I’ve never bothered to check myself as most of my backups run on always-on machines so I care more about reducing system impact than speeding things up.

Agreed - which is why I didn’t say “will”. :smiley:

Please re-read their testing methodology. Your bullet-points are inaccurate.

I did read their testing methodology. I even quoted their testing methodology and explained, at length, how it doesn’t represent the majority of end-user storage usage, how the test is an absolute best-case scenario, and specifically how it doesn’t apply to the scenario I’m describing - one which is extremely common.

The fact that they include 10GB of static data (a Windows install, an application or two, and a few movie files) in the test doesn’t really change anything. That’s still not anywhere near a typical user usage scenario, and it also has nothing to do with the scenario I described and based my post on.

Please stop derailing the conversation.

On macOS (Mojave at least), the RAM disk takes up actual memory depending on how much was maximally written to it. a 4GB ramdisk starts out taking up no memory according to Activity Monitor. Write 3GB to a 4GB ramdisk, and it takes up 3GB real memory. Remove those files and it stays at 3GB. So, if you take a large ramdisk, it wil grow in real time depending on use. No need to ‘start big and trim down’, I think.

I haven’t looked at using hdiutil to recover used space (on /dev/rdiskn) between uses (for a permanent ramdisk), but I have noticed that using APFS is a bad idea as it becomes more difficult to free the memory (with HFS+ you just detach and you’re done, it seems for now) and to actually use the ram disk because of access control. After a hdiutil detach, diskimages-helper keeps using the RAM if you have formatted with APFS. For now, I’m staying away from APFS.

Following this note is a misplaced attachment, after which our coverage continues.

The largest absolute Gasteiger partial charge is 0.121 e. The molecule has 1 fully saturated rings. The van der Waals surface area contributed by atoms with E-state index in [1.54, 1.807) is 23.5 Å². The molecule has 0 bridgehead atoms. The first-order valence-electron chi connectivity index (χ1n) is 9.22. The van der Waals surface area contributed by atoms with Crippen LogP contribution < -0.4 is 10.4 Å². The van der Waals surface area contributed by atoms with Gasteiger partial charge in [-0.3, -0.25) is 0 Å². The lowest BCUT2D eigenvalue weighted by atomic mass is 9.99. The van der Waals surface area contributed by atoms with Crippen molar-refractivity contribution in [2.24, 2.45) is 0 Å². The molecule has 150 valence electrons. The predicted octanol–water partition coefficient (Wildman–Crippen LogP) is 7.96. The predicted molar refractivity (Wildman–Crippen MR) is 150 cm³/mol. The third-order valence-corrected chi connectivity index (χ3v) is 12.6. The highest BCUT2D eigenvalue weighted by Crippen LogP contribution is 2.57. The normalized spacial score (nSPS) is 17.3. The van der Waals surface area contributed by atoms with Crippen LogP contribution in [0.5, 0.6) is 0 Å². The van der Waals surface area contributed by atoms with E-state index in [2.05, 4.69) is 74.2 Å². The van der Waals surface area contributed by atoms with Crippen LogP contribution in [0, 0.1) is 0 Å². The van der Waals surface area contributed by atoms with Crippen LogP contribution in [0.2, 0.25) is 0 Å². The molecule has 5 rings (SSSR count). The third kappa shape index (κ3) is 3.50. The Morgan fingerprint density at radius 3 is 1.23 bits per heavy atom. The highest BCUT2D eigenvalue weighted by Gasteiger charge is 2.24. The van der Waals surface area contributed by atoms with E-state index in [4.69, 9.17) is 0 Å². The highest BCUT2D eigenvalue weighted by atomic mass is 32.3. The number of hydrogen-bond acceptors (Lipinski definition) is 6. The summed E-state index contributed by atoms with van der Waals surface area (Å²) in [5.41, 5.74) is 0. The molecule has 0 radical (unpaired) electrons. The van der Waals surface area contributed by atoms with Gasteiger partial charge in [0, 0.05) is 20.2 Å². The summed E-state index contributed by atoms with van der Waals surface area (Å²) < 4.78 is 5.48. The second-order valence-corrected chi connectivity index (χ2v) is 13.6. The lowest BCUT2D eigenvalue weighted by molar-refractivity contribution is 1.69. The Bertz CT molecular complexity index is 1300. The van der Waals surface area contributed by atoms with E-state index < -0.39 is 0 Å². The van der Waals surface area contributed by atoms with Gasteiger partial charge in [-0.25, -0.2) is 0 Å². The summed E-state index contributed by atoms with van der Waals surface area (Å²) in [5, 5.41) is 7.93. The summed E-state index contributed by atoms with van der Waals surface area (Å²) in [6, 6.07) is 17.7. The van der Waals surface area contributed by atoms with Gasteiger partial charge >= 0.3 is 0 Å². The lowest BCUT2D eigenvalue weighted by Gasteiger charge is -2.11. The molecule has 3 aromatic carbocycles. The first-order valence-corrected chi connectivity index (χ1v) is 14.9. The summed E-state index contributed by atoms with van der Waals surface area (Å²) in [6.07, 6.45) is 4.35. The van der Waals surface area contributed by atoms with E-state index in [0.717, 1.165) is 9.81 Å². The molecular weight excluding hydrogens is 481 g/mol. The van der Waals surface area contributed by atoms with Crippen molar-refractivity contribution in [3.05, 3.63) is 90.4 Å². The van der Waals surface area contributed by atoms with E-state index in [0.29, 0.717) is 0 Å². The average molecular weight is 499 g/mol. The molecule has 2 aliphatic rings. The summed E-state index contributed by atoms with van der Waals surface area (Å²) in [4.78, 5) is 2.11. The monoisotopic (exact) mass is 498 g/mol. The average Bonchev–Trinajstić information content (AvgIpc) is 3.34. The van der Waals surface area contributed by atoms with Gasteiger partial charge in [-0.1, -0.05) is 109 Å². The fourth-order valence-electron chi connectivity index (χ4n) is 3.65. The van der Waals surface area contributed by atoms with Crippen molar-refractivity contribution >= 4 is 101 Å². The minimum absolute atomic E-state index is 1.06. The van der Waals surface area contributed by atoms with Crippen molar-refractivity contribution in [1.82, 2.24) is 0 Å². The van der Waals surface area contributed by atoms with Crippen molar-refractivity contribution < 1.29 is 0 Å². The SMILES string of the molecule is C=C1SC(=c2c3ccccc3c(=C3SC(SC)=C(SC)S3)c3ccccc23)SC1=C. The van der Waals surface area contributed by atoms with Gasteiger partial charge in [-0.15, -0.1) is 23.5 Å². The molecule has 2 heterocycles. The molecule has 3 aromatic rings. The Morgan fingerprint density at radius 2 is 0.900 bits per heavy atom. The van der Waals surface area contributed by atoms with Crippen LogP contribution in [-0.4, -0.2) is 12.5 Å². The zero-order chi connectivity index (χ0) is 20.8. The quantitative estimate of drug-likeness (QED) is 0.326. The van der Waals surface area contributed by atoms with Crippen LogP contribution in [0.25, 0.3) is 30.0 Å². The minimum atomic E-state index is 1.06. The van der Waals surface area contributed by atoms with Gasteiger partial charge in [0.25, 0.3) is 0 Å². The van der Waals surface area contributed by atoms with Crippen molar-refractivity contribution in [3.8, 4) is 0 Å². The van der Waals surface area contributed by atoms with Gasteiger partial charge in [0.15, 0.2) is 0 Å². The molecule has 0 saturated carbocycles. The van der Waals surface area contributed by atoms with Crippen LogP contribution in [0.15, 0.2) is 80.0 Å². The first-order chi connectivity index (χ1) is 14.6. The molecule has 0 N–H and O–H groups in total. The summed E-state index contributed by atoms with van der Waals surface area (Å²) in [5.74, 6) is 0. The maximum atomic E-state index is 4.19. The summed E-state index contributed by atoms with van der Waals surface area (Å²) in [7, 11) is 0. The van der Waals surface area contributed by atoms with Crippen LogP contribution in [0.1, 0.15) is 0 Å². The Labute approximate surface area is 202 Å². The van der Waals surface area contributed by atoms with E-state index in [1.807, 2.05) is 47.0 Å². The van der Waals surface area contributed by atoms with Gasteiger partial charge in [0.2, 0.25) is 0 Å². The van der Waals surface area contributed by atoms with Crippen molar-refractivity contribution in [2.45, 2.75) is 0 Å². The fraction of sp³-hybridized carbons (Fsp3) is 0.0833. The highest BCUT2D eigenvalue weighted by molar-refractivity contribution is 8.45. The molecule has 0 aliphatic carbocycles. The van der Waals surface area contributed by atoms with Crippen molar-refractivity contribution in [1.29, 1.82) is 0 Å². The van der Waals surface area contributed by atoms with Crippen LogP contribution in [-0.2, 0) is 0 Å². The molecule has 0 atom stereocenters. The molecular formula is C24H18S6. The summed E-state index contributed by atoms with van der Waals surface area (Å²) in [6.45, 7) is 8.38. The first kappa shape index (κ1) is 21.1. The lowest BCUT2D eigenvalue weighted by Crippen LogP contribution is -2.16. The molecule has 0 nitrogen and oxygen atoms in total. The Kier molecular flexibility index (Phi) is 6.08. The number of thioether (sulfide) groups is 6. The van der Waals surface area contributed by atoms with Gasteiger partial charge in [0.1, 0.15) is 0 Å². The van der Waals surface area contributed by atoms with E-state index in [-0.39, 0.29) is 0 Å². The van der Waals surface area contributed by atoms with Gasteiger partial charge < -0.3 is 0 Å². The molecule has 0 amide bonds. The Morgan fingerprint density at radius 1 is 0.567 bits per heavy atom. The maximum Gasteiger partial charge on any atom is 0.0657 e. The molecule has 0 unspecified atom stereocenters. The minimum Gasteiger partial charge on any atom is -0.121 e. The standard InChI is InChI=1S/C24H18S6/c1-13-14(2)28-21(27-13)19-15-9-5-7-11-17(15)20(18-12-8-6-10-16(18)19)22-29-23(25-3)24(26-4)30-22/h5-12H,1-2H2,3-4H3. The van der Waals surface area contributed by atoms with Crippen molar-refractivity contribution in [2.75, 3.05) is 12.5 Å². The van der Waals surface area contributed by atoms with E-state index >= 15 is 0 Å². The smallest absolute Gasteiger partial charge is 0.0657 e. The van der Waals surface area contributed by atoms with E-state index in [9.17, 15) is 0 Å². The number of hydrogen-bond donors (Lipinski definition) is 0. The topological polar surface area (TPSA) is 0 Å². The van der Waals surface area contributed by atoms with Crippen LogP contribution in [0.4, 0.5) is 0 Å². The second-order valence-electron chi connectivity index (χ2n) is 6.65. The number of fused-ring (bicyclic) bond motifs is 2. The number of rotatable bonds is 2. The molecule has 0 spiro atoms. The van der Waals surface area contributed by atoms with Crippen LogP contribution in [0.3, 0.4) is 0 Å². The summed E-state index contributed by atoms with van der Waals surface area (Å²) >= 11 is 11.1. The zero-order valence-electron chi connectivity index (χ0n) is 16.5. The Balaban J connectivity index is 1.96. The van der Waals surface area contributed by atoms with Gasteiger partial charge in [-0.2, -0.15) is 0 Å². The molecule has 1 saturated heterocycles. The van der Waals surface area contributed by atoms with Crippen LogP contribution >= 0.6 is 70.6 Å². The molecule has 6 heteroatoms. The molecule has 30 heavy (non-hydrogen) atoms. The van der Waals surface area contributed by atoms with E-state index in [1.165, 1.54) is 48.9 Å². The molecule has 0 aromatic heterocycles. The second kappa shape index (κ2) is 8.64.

On a modern Mac with SSD, reading on RAM is roughly twice as fast as reading from SSD. Writing is about 80% faster to RAM than it is to SSD. These are not ‘order of magnitude’ speedups (but that was not the issue here anyway).

For those inclined to help out, champion this, or just follow along on the progress, you can find the bug tracking this change over here:

The forum tells me that’s linked here already, though I didn’t see it.
Note: The bug is to use ram in duplicati when possible, not to use a ram disk as the temp store.

Not sure where we have landed on this topic but I have created pre and post run scripts for macOS that set the tempdir for duplicati to a ramdisk and unmount it after a run automatically. I have been using these scripts for a few weeks without issues. Use at your own risk though! YMMV. I also advise to update the Ramdisk size per your requirement in the script - 1 GiB ram works for the default 50MB volume size for me.


As with batteries, this topic is a bit for lack of better words, misleading. SSDs do have a limit sure, but I’ve been running backups (not Duplicati, but also other container based ones) for their entire lives and haven’t lost a single SSD drive over about a decade. I’ve corrected drives but they are all in use today.

If someone here says their drive failed, no one here can say for certain its from Duplicati or whatever. It could just be a failure that was going to happen. Not a single piece of that hardware is perfect.

If it was really bad as I had one backup application do, haven’t seen Duplicati do that. Either way, SSDs aren’t that bad lol. This is akin the the browser cache to the RAM thing people did when SSDs first came out. No actual need to do it.

Of course, if you have really large backups (eg 1TB) then it might be something to think about but, probably be better to do those backups some other way.

I run 80-120GB backups on one computer and this is of no concern to me.

Agreed. On my main machine I have been running Duplicati since 2017, protect about 500GB of data, and run backups every 4 hours. I have had the same SSD since 2015 (Samsung 950 Pro 512GB). Health according to Samsung Magician is still “good” - I am not even half way through the rated write lifecycle on this drive.

There might be some edge cases where SSD writes by Duplicati need to be considered, but I doubt the average person has to worry.